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Duel Speaker: Rod Gnapp (left) and Randall King don't get along in 'The Lonesome West.'

A Feud Good Men

Heads roll, shatter and blow in SJ Stage Company's 'The Lonesome West'

By Marianne Messina

FROM THE VANTAGE point of suburban America, it's hard to imagine the isolation of a place like western Ireland's Leenane, where playwright Martin McDonah sets The Lonesome West. But travel to the west coast of Ireland in a year when it has rained 360 days nonstop, and the drear is palpable, the desolation stifling. The oppressive sky calls for a stiff poteen (bootleg whiskey); the chill calls for layered clothing and thick woolen sweaters; the sodden earth calls for muck boots.

San Jose Stage's production of The Lonesome West captures the dreary essence of the place in the booted, well-worn bulky-sweater look of the brothers Connor and the woody, sparse and dated furnishings (complete with central crucifix) of their home (costume designer Michele Wynne and set designer John Harrison York). In the insular, charming and cruel town of Leenane, people brood together over endless glasses of poteen; everyone has known everyone else in town for generations; and town murders are kept like family secrets in a Southern novel. "I'd have to kill half me feckin' relations to fit in this town," says Father Welsh (Michael Craig Storm).

As the play opens, Coleman Connor (Randy King) has just added his part to the town secrets by blowing his father's head off (for insulting Coleman's hair). Then Coleman gets his brother, Valene (Rod Gnapp), to swear it was an accident by signing over his share of the property. But this deal is destined for disaster because the brothers Connor fight like "a pair of old women," according to Father Welsh. They fight over crisps (potato chips) and Valene's plastic/ceramic menagerie of saints and Virgin Marys (Gnapp plays a worthy sad sack in Valene).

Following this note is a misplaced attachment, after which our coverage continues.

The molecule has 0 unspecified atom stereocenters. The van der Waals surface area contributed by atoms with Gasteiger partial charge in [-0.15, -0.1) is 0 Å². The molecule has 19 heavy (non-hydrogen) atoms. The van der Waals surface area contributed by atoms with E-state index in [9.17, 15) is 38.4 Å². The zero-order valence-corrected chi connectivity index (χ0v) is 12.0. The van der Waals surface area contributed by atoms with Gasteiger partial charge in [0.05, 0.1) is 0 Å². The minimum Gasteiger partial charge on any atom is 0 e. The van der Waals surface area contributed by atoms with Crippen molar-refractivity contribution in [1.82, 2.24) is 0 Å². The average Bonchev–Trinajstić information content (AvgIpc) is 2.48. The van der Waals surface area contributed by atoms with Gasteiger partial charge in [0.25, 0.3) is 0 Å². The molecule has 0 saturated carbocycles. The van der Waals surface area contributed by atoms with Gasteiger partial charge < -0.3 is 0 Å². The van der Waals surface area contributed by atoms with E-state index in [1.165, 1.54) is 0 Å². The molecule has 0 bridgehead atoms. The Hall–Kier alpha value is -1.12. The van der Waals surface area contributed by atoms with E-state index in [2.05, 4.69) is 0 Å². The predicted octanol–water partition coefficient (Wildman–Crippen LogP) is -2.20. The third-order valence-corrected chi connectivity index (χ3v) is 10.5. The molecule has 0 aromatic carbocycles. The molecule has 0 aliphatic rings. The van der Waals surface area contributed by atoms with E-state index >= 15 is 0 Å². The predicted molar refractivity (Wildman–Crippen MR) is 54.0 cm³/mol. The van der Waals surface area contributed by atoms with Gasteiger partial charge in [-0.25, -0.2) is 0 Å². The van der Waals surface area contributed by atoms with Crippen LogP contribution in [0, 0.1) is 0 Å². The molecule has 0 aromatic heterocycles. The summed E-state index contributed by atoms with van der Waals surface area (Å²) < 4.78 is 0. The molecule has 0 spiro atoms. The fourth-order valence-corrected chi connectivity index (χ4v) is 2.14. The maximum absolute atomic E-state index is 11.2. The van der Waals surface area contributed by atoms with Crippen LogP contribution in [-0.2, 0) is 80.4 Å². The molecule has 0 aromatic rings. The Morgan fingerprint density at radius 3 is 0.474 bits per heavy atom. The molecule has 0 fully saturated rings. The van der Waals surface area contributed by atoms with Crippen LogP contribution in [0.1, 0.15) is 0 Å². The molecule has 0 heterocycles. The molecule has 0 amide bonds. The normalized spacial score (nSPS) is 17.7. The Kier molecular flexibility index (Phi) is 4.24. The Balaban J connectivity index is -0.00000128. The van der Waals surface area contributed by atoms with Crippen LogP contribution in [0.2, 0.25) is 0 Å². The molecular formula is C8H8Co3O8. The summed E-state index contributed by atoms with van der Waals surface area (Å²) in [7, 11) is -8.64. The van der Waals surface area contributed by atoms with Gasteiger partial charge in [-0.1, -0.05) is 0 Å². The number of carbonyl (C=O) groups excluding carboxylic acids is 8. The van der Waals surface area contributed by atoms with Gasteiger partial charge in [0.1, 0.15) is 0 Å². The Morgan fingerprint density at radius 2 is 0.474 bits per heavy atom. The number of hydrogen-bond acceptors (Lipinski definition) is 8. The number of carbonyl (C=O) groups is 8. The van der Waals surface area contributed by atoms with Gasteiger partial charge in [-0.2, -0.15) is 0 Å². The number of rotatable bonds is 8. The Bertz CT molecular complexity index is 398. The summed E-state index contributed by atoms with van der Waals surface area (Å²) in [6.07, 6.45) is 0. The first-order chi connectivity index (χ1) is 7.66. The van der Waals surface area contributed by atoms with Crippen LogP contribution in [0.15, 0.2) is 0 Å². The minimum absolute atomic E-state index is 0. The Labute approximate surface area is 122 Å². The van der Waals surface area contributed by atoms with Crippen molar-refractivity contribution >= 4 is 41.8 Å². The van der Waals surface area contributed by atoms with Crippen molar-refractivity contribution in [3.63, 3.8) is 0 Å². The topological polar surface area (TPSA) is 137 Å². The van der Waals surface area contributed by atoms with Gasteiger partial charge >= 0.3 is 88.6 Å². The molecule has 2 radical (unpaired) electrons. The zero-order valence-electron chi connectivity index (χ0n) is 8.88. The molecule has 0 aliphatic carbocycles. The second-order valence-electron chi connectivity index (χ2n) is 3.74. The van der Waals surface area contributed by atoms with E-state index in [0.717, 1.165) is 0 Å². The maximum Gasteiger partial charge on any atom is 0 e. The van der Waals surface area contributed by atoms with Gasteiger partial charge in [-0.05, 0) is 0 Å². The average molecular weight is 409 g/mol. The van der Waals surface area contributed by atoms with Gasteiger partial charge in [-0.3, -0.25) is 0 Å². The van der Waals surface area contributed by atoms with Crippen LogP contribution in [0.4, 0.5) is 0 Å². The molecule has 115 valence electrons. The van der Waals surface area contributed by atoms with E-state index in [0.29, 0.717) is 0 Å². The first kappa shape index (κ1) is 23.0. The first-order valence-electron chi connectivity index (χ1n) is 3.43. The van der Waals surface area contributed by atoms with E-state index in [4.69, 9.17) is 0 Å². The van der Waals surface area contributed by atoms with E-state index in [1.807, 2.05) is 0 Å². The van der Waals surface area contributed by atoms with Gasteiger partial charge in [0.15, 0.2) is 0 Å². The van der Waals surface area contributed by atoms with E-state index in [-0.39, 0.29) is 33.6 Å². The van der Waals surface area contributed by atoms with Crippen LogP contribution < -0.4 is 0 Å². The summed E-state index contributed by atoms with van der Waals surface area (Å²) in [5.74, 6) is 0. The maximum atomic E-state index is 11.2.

Half the twisted humor of this play comes as a result of the fact that the brothers can only attach emotional bonds to inanimate objects. It's displacement heaven; they play out their emotions through the objects, by proxy. Taking it to hyperbole, Coleman threatens Valene's life by pointing a gun at him—to no effect—until he realizes he has to aim for Valene's prized stove to get a reaction out of him.

This is one dysfunctional crew, and yet they're as funny as "feck" (a euphemism for "fuck" used repeatedly as a noun, verb, adjective and adverb). The fights, the absurdities and ironies, even the callousness ("intensive care is all she's in now"—talking about the goalie for an opposing girls soccer team) provide some nasty funny stuff. A good deal of the humor lies in the language of Leenane. The San Jose Stage actors have done their dialect studies for this one, enough to transport you to McDonagh's godforsaken corner of the planet.

The production does seem to have one murky area obscuring the humor: tone and delivery. McDonagh has written a language with disarming musicality; the right delivery can carry words like "fecking" (the adjective) off as a gleeful flourish, a baroque trill. Here, it feels like the tone needs to shed some weight. King's gruff, heavy Coleman loses the subtle distinction between habitual sarcasm and anger. Halsey Varady nails the musical lilt, in creating her deliciously bratty, girlishly brazen Girleen Kelleher. Because Girleen has a crush on Father Welsh (Michael Craig Storm), she taunts and teases him no end. But in the scene between Girleen and Father Welsh, the offhandedness of the sarcastic line again seems to get lost in translation, a confusion that grows with the priest's soliloquy. At times it seems that Storm finds Welsh's stance inaccessible and the soliloquy leaves you with a "huh?" Still, with a good bit of the humor intact—this production is strong on contention and absurdity—the play is a lot of fun, what with a smoking oven, a figurine rampage, a couple of great brawls (choreographed by Kit Wilder) and formidable insult duels: "He'd steal the shite out of a burning pit," and "He couldn't pay a drunk monkey to go interferin' with him." The production ends up delivering a rich, enchanting, warped aura worth basking in.


The Lonesome West, a San Jose Stage Company production, plays Wednesday-Thursday at 7:30pm, Friday-Saturday at 8pm and Sunday at 2pm through March 6. Tickets are $20-$42. (408.283.7142)


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From the February 16-22, 2005 issue of Metro, Silicon Valley's Weekly Newspaper.

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